The Design of an Enzyme Inhibitor for TGF-beta 1 by Xavier L.


The object of this project is to design an enzyme inhibitor for the the enzyme TGF-beta 1 (transforming growth factor beta 1). The design of this inhibitor will improve upon those of other TGF-beta 1 inhibitors that have already been developed, and will do so by optimizing the inhibitor’s potency, solubility, cell membrane permeability, and selectivity. TGF-beta 1 is a cytokine that is involved in cell growth, cell proliferation, and apoptosis. It helps regulate the cell cycle at the end of the gap 1 phase by preventing the cell from growing further. However, in oncogenic cells, TGF-beta 1 is often over expressed, affecting certain biochemical pathways within the body. Thus, inhibiting TGF-beta 1 has been considered as a possible cancer treatment. The ideal outcome of this project would be to develop an inhibitor that can potentially be tested as a treatment for cancer. The first objective of this project will to be to understand the structure of TGF-beta 1. Using the RCSB Protein Data Bank, TGF-beta 1 can be searched and the different aspects of its structure can be examined. The RCSB Protein Data Bank shows different types of affinities and interactions taking place within the protein, which can help determine how an inhibitor may dock to the protein.The next step would be to determine the site at which the inhibitor would be designed to inhibit TGF-beta 1. It would be necessary to determine whether the inhibition site would be at the active site or an allosteric site. If it were to be at an allosteric site, it would be necessary to determine whether the inhibitor would be designed as an uncompetitive or noncompetitive inhibitor. Such decisions will be determined upon further analysis of the protein TGF-beta 1 structure in the RCSB Protein Data Bank interface. After the inhibition site is determined, the actual design of the inhibitor would begin using a certain type of ligand design software, which can be chosen from the database Click2Drug [3]. Using the information on the structure of TGF-beta 1 from the RCSB Protein Data Bank, the inhibitor would be designed to optimize potency, solubility, cellular permeability, and selectivity. Our design would be created by modifying different side groups of previously designed TGF-beta 1 inhibitors, and determining the combination of side chains that are optimal. After designing the inhibitor, its docking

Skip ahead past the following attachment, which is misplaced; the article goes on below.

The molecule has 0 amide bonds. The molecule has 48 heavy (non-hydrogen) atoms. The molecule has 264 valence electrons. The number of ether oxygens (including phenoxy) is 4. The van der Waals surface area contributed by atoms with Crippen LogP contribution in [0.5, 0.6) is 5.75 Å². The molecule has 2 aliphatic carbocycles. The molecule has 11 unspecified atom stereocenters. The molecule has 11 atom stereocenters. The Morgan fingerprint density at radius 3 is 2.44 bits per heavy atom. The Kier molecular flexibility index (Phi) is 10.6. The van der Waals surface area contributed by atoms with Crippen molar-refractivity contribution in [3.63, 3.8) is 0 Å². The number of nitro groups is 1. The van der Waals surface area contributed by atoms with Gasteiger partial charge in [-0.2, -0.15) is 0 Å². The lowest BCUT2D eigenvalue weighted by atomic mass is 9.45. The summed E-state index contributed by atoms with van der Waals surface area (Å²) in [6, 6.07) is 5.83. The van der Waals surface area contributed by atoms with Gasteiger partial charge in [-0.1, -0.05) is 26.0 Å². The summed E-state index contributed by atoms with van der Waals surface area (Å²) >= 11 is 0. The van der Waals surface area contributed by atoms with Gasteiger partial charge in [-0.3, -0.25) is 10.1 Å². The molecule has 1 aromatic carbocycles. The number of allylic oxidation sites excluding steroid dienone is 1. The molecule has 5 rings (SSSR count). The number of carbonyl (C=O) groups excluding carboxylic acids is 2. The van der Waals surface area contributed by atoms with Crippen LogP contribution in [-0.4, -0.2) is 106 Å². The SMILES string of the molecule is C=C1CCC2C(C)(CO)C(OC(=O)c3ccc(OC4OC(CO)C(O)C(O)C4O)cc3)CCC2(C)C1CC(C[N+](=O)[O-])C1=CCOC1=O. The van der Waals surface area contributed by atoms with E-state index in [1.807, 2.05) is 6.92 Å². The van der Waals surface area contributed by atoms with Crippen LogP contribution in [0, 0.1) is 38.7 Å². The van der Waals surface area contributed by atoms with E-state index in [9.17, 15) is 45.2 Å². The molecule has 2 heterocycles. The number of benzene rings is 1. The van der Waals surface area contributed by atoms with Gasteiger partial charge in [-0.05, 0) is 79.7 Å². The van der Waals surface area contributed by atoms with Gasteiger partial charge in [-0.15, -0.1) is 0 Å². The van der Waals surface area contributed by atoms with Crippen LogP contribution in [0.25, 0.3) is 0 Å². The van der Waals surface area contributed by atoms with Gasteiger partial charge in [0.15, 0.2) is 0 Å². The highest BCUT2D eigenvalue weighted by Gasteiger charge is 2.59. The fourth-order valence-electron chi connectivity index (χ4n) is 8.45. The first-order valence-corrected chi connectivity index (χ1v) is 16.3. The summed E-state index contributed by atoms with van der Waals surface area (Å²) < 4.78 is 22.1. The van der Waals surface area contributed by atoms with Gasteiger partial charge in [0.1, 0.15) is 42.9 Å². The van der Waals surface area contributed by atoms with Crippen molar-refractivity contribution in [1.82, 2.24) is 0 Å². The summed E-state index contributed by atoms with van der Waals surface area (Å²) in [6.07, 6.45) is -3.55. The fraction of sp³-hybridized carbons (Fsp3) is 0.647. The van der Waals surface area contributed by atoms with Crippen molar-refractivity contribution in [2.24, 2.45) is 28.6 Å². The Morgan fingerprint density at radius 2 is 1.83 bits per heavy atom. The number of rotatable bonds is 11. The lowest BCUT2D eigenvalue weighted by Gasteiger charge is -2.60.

to TGF-beta 1 would be simulated using molecular docking software in reference [3]. Based on the success of the simulated docking, the design of the inhibitor could be modified and tested again. If the inhibitor shows enough promise
 in the molecular docking simulations to be tested in real life, its efficacy would be tested be tested in vitro, if possible. It would be ideal if a laboratory could test the inhibitor’s potency, solubility, cellular permeability, and selectivity.